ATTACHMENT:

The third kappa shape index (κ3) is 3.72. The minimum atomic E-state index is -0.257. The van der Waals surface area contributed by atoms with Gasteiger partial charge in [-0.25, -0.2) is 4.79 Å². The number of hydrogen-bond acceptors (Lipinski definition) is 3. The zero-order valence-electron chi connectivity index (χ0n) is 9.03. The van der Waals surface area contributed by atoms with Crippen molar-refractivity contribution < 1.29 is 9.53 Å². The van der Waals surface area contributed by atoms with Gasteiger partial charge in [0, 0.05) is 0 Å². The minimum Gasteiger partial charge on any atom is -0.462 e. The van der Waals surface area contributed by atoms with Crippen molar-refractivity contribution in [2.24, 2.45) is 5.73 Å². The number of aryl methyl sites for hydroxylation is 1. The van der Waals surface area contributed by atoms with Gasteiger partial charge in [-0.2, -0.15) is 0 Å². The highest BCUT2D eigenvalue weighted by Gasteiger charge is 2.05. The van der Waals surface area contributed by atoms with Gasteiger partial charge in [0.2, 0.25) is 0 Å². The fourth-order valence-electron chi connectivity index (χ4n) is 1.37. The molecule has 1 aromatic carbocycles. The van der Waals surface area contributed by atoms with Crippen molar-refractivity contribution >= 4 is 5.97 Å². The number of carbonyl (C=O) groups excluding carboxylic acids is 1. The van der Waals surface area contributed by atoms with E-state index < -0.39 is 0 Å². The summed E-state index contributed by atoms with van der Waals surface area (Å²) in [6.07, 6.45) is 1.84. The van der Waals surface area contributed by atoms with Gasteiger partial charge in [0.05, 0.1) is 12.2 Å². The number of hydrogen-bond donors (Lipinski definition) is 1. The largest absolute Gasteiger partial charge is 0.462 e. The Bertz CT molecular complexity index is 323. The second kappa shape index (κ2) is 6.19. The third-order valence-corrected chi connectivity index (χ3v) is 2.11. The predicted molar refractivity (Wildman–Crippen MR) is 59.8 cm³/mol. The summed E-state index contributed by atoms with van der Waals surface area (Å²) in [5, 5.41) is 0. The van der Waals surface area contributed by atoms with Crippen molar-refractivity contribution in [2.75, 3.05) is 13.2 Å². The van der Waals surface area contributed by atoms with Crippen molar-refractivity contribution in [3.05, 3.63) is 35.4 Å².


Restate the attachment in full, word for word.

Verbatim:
The third kappa shape index (κ3) is 3.72. The minimum atomic E-state index is -0.257. The van der Waals surface area contributed by atoms with Gasteiger partial charge in [-0.25, -0.2) is 4.79 Å². The number of hydrogen-bond acceptors (Lipinski definition) is 3. The zero-order valence-electron chi connectivity index (χ0n) is 9.03. The van der Waals surface area contributed by atoms with Crippen molar-refractivity contribution < 1.29 is 9.53 Å². The van der Waals surface area contributed by atoms with Gasteiger partial charge in [0, 0.05) is 0 Å². The minimum Gasteiger partial charge on any atom is -0.462 e. The van der Waals surface area contributed by atoms with Crippen molar-refractivity contribution in [2.24, 2.45) is 5.73 Å². The number of aryl methyl sites for hydroxylation is 1. The van der Waals surface area contributed by atoms with Gasteiger partial charge in [-0.2, -0.15) is 0 Å². The highest BCUT2D eigenvalue weighted by Gasteiger charge is 2.05. The van der Waals surface area contributed by atoms with Gasteiger partial charge in [0.2, 0.25) is 0 Å². The fourth-order valence-electron chi connectivity index (χ4n) is 1.37. The molecule has 1 aromatic carbocycles. The van der Waals surface area contributed by atoms with Crippen molar-refractivity contribution >= 4 is 5.97 Å². The number of carbonyl (C=O) groups excluding carboxylic acids is 1. The van der Waals surface area contributed by atoms with E-state index < -0.39 is 0 Å². The summed E-state index contributed by atoms with van der Waals surface area (Å²) in [6.07, 6.45) is 1.84. The van der Waals surface area contributed by atoms with Gasteiger partial charge in [0.05, 0.1) is 12.2 Å². The number of hydrogen-bond donors (Lipinski definition) is 1. The largest absolute Gasteiger partial charge is 0.462 e. The Bertz CT molecular complexity index is 323. The second kappa shape index (κ2) is 6.19. The third-order valence-corrected chi connectivity index (χ3v) is 2.11. The predicted molar refractivity (Wildman–Crippen MR) is 59.8 cm³/mol. The summed E-state index contributed by atoms with van der Waals surface area (Å²) in [5, 5.41) is 0. The van der Waals surface area contributed by atoms with Crippen molar-refractivity contribution in [2.75, 3.05) is 13.2 Å². The van der Waals surface area contributed by atoms with Crippen molar-refractivity contribution in [3.05, 3.63) is 35.4 Å².